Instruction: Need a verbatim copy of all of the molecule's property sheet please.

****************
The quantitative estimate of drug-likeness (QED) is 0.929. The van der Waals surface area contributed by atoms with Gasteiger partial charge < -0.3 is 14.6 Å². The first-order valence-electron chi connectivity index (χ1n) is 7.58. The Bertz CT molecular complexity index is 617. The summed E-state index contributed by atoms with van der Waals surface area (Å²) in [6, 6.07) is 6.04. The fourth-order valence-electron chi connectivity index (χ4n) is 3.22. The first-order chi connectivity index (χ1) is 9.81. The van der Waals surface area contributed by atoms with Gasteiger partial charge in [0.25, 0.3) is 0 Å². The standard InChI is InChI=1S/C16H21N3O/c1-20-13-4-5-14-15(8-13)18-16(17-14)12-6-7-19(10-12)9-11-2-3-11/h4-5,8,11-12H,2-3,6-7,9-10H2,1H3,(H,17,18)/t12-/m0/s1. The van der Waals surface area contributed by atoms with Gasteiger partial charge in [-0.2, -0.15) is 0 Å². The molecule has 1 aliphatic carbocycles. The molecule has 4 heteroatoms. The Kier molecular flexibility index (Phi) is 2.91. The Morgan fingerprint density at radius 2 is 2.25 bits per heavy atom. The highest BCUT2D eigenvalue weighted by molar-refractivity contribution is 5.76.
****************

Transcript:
The quantitative estimate of drug-likeness (QED) is 0.929. The van der Waals surface area contributed by atoms with Gasteiger partial charge < -0.3 is 14.6 Å². The first-order valence-electron chi connectivity index (χ1n) is 7.58. The Bertz CT molecular complexity index is 617. The summed E-state index contributed by atoms with van der Waals surface area (Å²) in [6, 6.07) is 6.04. The fourth-order valence-electron chi connectivity index (χ4n) is 3.22. The first-order chi connectivity index (χ1) is 9.81. The van der Waals surface area contributed by atoms with Gasteiger partial charge in [0.25, 0.3) is 0 Å². The standard InChI is InChI=1S/C16H21N3O/c1-20-13-4-5-14-15(8-13)18-16(17-14)12-6-7-19(10-12)9-11-2-3-11/h4-5,8,11-12H,2-3,6-7,9-10H2,1H3,(H,17,18)/t12-/m0/s1. The van der Waals surface area contributed by atoms with Gasteiger partial charge in [-0.2, -0.15) is 0 Å². The molecule has 1 aliphatic carbocycles. The molecule has 4 heteroatoms. The Kier molecular flexibility index (Phi) is 2.91. The Morgan fingerprint density at radius 2 is 2.25 bits per heavy atom. The highest BCUT2D eigenvalue weighted by molar-refractivity contribution is 5.76.